The oddly ironic part of all of this is that eventually there will be restrictions and guidelines in place. Schools will transgress the guidelines and receive sanctions.
And ladies and gentlemen, we’re back to square one.
Yep you want to get the top players,better open up the pocketbooks bc if not,somebody else will! and it’s legal now,so lets do it!!
This quote in your article needs to be turned into the IRS:
“A non-profit company in Austin, Texas, has promised Longhorns’ scholarship offensive linemen $50,000 each in the future”.
It is either an illegal expense for a non-profit company, or the school is accepting it as a “general donation” and distributing it according to how the “booster”, under the table, directed them, which would be an NCAA violation. And, that also would cause the school to be a party to fraudulent charity donations if they gave the company erroneous charity donation paperwork.
It’s everywhere so if it’s not legal, it’s known.
Are you saying it’s everywhere using non-profit companies? I don’t know what that non-profit’s legitimate advertising budget has been in the past, but if it suddenly triples, it could certainly put the company’s non profit status in jeopardy. If the company’s books show just a “donation” to the school, then both the school and the company could have a problem if all those funds make it to those players under the table.
I’m saying the news about the Austin, Texas non-profit is out there.
Oh, ok, I misunderstood what you meant. I hope that gets caught by the IRS.
Exactly, better come up with the money because like I said somebody else sure as heck will.
I generally respect your opinions, but am I hearing you advocate being sure we don’t miss out on being part of the problem and the continuing corruption of college sports?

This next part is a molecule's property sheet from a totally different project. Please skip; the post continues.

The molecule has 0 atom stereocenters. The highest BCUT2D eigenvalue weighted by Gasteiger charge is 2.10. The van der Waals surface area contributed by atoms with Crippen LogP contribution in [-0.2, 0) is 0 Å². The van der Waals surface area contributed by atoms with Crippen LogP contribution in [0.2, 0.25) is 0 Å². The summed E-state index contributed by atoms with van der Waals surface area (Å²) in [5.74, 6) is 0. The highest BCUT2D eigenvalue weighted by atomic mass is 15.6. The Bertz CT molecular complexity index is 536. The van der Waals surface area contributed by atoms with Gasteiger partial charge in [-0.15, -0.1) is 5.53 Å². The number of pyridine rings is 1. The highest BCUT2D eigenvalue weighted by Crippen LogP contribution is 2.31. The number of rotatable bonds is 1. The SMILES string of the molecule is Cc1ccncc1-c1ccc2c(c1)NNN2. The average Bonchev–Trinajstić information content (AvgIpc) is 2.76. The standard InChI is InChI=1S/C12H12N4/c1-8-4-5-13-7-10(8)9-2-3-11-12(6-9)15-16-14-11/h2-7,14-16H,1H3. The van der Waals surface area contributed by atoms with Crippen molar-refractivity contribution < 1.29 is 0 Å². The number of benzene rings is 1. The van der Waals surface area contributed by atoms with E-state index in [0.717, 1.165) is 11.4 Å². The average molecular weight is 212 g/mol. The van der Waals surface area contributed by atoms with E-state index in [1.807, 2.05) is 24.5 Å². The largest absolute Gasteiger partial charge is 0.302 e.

Except square one now includes legal payments to athletes.
It’s like the wild, wild West- now we all have guns. You better or stay home. Think, Indiana Jones in ‘Raiders of the Lost Ark’(1981) facing the big dude with the big sword- Indy simply pulls out his gun and shoots the dude. The old, ‘don’t bring a knife to a gunfight’ brought to the big screen. As SF mentioned-in the new world, payments (guns) are legal. Don’t leave home without it- I don’t.
I have never been in favor of paying the athletes because there’s no way to do it fairly but since they’ve made this legal to do we better start trying to stay up with our competition as far as giving these NIL opportunities
My general thought all these years is that if Texas and Texas A&M are doing it something stinks and something is unfair or illegal. Let’s watch and see where our portal guys end up and then we might know a little more about those stories too.
I am in favor of following the law, but if those schools and LSU and Miami are doing it it is either right on the outer edge of the law or over the line.
Honestly I am for the players, but this combined with the portal as it is now I hate with a passion.
If college football is going to be pro football then they should at least try to make it similar to the NFL.
The NFL has a number of things in place to try and create parity. Free agency limits, draft order , caps etc. As an example Free agency can’t start until a certain year if rookie rights are retained. Why can’t college teams decide how many they get to keep below a certain number?
All of those things are collectively bargained with the players union. There is no college players union. Yet. I think it’s headed in that direction.
That is correct but my point is that the owners have collective power as well. In the current college scenario the colleges have none with the current transfer portal situation and recruiting context.
I don’t care how much money a player makes for marketing and neither does the nfl because it has little impact on where a player plays. In college it probably makes all the difference in the future if the differences are big enough.
There basically is no one governing college football. NCAA enforces recruiting rules but it wouldn’t be the one negotiating such an agreement with the nonexistent players union.
However, the new NCAA constitution could open the way for the football playing schools to self-govern, perhaps an expansion of the current CFP association which is essentially the FBS. The CFP schools could then set limits in bargaining with the union-to-be.